Hey, Megan; about those 4.5 windfarms per year …

A quick question for you, Minister of Energy and Resources: Does your calculation which results in New Zealand needing 4.5 windfarms (of unstated size and rating) take into account the turbines’ dismal performance after a few years? Quote.

YA new study of 3000 wind turbines in the UK has been reported in The Telegraph and it is not good news for the 4.5 windfarms per year as they are wearing out more rapidly that was first thought.

The analysis of almost 3,000 onshore wind turbines ? the biggest study of its kind ?warns that they will continue to generate electricity effectively for just 12 to 15 years.

The wind energy industry and the Government base all their calculations on turbines enjoying a lifespan of 20 to 25 years.

The study estimates that routine wear and tear will more than double the cost of electricity being produced by wind farms in the next decade.

Older turbines will need to be replaced more quickly than the industry estimates while many more will need to be built onshore if the Government is to meet renewable energy targets by 2020.

The extra cost is likely to be passed on to households, which already pay about ?1?billion a year in a consumer subsidy that is added to electricity bills.

The report?s author, Prof Gordon Hughes, an economist at Edinburgh University and a former energy adviser to the World Bank, discovered that the ?load factor? ? the efficiency rating of a turbine based on the percentage of electricity it actually produces compared with its theoretical maximum ? is reduced from 24 per cent in the first 12 months of operation to just 11 per cent after 15 years. […]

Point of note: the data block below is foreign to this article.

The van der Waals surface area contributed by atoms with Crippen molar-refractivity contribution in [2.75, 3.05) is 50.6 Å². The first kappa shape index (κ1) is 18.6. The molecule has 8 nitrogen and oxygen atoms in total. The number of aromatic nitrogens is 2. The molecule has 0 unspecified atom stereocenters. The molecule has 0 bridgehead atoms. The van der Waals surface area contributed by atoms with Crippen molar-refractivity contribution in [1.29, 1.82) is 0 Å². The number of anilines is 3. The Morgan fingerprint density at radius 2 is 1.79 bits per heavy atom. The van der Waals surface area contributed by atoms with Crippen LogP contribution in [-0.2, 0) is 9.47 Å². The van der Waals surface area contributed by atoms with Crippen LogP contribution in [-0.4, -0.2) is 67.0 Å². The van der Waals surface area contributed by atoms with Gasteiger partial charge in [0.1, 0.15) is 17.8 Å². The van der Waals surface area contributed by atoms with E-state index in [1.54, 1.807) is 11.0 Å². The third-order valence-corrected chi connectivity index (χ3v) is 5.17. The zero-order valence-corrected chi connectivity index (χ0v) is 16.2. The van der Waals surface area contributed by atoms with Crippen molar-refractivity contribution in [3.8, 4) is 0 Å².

Prof Hughes said in his conclusion: ?Adjusted for age and wind availability, the overall performance of wind farms in the UK has deteriorated markedly since the beginning of the century.

?In addition, larger wind farms have systematically worse performance than smaller wind farms.? […]

He said: ?I strongly believe the bigger turbines are proving more difficult to manage and more likely to interfere with one another.

“British turbines have got bigger and wind farms have got bigger and they are creating turbulence which puts more stress on them.

“It is this stress that causes the breakdowns and maintenance requirements that is underlying the problem in performance that I have been seeing.? […]

The report, published last week by the Renewable Energy Foundation (REF), a think tank that has campaigned against wind farms, will give ammunition to sceptics, especially within the Conservative Party, who believe the cost of subsidies to the wind industry is far too high and that the growing number of turbines are blighting the countryside. […]

?Bluntly, wind turbines onshore and offshore still cost too much and wear out far too quickly to offer the developing world a realistic alternative to coal.?

Prof Hughes said his analysis had uncovered a ?hidden? truth that was not even known to the industry. His report was sent to an independent statistician at University College London who confirmed its findings. […]

Dr Gordon Edge, the Director of policy at RenewableUK, the body that represents Britain?s wind farm industry, said: ?Wind farm developers only earn money for the clean electricity they actually generate, so it?s very much in their interests to make sure that their turbines are maintained? to an optimum level, which includes upgrading as the technology improves.

?Better turbines are being developed all the time, so it?s absurd to focus purely on the past as this report does, and pretend that that?s the way things are going to be in the future.? End quote.

Oh well, that’s all tickety boo then.

Minister Woods: How are the efficiency factors and load ratings performing for the 4.5 windfarms build in 2018? (Asking for a friend.)

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